A vaccine for Rhodococcus equi, the common bacteria that affects foals, often causing severe infections, pneumonia, and sometimes death, is in the final stages of development. Intervet/Schering-Plough Animal Health (ISPAH) said on Jan. 27 that a candidate vaccine for R. equi would be tested in a field trial in Germany in the near future.
The bacteria R. equi is a major problem on U.S. breeding farms, as it causes pneumonia and other infections in foals ages 3 weeks to 5 months. Treatment for affected foals is time consuming and costly, and about 30% of affected foals die as a result of the pneumonia or infections. Researchers are still working to develop control and prevention strategies.
René Aerts, MSc, PhD, vice president of global biologicals research and development at ISPAH, said in a press release that the availability of a safe and effective vaccine against R. equi would have several benefits: "The advantage for the animals would be that they are protected against suffering from a severe and potentially fatal disease. In addition, for horse owners and breeders disease prevention would avoid significant economic losses. Finally, the availability of a safe and efficacious vaccine would lead to a reduction of antibiotics prescription in animals."
"We've all been working towards immunization against Rhodococcus equi pneumonia in foals, since this is the best way to control the infection," said John F. Prescott, MA, VetMB, PhD, professor in the department of pathobiology at the University of Guelph's Ontario Veterinary College. "It has been a challenging problem because of the difficulty of protecting very young foals, by just 2 or 3 weeks of age, against a tough pathogen that lives inside phagocytic cells (a type of white blood cell that engulfs/ingests bacterial invaders) in the lung.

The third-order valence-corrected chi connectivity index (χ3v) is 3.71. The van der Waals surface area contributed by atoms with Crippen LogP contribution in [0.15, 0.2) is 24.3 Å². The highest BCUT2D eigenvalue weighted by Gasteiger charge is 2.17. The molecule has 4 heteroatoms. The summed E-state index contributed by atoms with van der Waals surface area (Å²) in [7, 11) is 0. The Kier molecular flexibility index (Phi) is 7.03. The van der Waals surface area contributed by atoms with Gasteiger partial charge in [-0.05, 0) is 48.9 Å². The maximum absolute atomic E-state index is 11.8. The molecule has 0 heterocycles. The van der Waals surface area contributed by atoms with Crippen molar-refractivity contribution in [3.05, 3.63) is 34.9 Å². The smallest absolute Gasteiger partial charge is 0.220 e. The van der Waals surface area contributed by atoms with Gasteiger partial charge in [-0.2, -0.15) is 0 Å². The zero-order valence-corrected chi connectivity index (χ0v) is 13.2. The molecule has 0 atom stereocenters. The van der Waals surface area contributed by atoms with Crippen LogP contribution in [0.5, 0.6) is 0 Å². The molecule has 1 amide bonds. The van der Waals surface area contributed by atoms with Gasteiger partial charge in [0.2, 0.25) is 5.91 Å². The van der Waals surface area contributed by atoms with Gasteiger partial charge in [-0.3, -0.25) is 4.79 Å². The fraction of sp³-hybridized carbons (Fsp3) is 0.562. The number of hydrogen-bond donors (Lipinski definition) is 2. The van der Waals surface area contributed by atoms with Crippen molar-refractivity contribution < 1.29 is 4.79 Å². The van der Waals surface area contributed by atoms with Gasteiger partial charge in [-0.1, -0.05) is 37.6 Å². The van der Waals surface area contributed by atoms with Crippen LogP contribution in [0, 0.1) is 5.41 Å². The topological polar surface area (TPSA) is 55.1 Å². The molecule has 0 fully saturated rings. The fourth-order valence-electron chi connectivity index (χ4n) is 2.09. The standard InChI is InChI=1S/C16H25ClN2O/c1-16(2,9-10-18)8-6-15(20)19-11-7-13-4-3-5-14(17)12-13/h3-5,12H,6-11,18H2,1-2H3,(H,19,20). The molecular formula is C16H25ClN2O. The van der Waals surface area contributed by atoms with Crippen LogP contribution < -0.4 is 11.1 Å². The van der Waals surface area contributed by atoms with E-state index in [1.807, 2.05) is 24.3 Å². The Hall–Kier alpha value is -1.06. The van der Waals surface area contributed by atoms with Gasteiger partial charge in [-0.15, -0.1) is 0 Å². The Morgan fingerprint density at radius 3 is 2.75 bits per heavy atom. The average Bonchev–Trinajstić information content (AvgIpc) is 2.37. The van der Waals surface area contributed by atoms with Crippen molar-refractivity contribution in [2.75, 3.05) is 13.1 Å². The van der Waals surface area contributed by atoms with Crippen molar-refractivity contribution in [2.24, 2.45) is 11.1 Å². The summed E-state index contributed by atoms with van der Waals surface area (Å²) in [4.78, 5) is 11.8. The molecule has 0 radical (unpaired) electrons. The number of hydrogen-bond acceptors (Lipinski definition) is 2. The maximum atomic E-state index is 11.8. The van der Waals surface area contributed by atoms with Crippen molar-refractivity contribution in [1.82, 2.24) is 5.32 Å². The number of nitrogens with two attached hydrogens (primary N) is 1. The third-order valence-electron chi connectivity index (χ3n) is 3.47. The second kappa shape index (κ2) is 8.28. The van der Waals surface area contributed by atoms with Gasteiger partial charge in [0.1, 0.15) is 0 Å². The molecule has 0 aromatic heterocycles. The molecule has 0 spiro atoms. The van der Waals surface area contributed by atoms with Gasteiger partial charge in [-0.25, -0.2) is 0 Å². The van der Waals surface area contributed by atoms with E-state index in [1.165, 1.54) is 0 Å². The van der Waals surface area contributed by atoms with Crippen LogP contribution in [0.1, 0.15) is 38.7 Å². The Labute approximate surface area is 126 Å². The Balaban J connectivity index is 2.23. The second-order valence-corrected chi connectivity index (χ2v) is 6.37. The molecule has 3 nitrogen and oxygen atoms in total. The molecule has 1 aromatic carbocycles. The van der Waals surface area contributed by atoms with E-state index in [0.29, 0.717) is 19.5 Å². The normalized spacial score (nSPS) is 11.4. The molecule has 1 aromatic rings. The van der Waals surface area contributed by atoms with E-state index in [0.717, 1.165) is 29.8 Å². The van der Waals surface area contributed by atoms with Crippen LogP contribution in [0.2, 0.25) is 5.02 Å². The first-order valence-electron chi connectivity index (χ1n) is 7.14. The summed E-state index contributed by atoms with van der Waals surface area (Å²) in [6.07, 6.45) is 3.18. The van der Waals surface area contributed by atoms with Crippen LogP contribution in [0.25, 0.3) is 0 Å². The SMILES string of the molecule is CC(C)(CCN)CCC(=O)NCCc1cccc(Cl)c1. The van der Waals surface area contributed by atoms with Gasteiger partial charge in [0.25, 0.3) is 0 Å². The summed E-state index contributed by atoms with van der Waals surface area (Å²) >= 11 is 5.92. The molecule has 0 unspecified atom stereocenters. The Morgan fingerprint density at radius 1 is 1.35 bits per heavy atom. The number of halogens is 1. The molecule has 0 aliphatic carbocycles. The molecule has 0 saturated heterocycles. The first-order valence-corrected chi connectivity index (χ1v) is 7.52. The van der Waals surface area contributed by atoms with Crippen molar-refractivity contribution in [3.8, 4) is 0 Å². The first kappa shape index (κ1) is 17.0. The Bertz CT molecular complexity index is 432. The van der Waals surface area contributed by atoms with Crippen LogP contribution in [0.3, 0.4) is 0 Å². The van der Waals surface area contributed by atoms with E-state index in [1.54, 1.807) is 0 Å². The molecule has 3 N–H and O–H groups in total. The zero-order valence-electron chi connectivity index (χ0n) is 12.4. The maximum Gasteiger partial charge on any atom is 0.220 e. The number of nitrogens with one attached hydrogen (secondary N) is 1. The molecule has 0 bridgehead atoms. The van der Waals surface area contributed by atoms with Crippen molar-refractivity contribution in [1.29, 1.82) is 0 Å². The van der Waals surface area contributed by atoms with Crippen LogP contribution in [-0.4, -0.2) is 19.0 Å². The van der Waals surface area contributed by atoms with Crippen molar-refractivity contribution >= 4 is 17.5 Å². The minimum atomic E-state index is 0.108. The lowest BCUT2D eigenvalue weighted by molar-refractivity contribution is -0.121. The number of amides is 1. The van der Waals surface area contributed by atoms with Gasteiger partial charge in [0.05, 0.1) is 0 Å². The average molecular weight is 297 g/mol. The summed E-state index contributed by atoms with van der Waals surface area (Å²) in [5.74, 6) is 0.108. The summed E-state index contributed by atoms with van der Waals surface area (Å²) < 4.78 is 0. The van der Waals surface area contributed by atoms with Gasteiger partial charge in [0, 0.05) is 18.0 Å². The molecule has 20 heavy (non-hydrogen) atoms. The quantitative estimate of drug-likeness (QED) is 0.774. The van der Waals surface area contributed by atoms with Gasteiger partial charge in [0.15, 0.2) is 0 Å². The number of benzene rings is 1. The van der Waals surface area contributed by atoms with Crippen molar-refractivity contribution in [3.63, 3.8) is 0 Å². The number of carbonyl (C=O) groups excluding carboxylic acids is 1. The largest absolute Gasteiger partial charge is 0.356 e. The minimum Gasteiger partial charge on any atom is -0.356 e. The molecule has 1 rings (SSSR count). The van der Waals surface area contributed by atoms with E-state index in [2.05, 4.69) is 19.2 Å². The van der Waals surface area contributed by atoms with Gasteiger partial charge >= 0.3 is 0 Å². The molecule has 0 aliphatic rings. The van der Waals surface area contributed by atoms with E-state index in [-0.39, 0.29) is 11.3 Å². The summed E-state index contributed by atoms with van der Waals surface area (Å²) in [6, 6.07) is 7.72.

"I understand that the trials have performed very well at the experimental infection level," he added. "However, the final proof will be well-conducted field studies in young foals. We're all keeping our fingers crossed for these studies, hoping they go well."
According to the press release, the field trials will "be executed under strict biosafety measures as required by German and European Union legislation." The first phase of the study will compare the number of R. equi infections in two groups of foals (one treated with the vaccine and one untreated).
A vaccine for R. equi, if successful, would be a welcome addition to the breeding community, Prescott added. "This vaccine would be widely welcomed by horse breeders," he said. "Our current approach using antibiotics is doomed to failure in the long term, because most bacteria become resistant to antibiotics over time."
Disclaimer: Seek the advice of a qualified veterinarian before proceeding with any diagnosis, treatment, or therapy.